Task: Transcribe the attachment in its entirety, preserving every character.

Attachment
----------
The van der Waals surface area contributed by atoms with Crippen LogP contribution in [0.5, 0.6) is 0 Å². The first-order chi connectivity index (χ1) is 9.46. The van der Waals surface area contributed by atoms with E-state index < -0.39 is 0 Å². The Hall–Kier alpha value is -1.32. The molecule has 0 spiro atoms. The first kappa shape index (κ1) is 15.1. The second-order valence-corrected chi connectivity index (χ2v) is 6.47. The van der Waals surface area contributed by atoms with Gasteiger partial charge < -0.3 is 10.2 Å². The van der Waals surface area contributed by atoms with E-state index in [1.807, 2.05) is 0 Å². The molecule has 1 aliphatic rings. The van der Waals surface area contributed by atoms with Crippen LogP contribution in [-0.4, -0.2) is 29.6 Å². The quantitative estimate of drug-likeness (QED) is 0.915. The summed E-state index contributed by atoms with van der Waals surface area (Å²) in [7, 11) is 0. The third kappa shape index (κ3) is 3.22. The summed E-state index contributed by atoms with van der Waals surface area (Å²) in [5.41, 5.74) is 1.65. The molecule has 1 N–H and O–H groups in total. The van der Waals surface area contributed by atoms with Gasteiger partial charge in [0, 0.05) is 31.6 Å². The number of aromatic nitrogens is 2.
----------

The van der Waals surface area contributed by atoms with Crippen LogP contribution in [0.5, 0.6) is 0 Å². The first-order chi connectivity index (χ1) is 9.46. The van der Waals surface area contributed by atoms with E-state index < -0.39 is 0 Å². The Hall–Kier alpha value is -1.32. The molecule has 0 spiro atoms. The first kappa shape index (κ1) is 15.1. The second-order valence-corrected chi connectivity index (χ2v) is 6.47. The van der Waals surface area contributed by atoms with Gasteiger partial charge < -0.3 is 10.2 Å². The van der Waals surface area contributed by atoms with E-state index in [1.807, 2.05) is 0 Å². The molecule has 1 aliphatic rings. The van der Waals surface area contributed by atoms with Crippen LogP contribution in [-0.4, -0.2) is 29.6 Å². The quantitative estimate of drug-likeness (QED) is 0.915. The summed E-state index contributed by atoms with van der Waals surface area (Å²) in [7, 11) is 0. The third kappa shape index (κ3) is 3.22. The summed E-state index contributed by atoms with van der Waals surface area (Å²) in [5.41, 5.74) is 1.65. The molecule has 1 N–H and O–H groups in total. The van der Waals surface area contributed by atoms with Gasteiger partial charge in [0, 0.05) is 31.6 Å². The number of aromatic nitrogens is 2.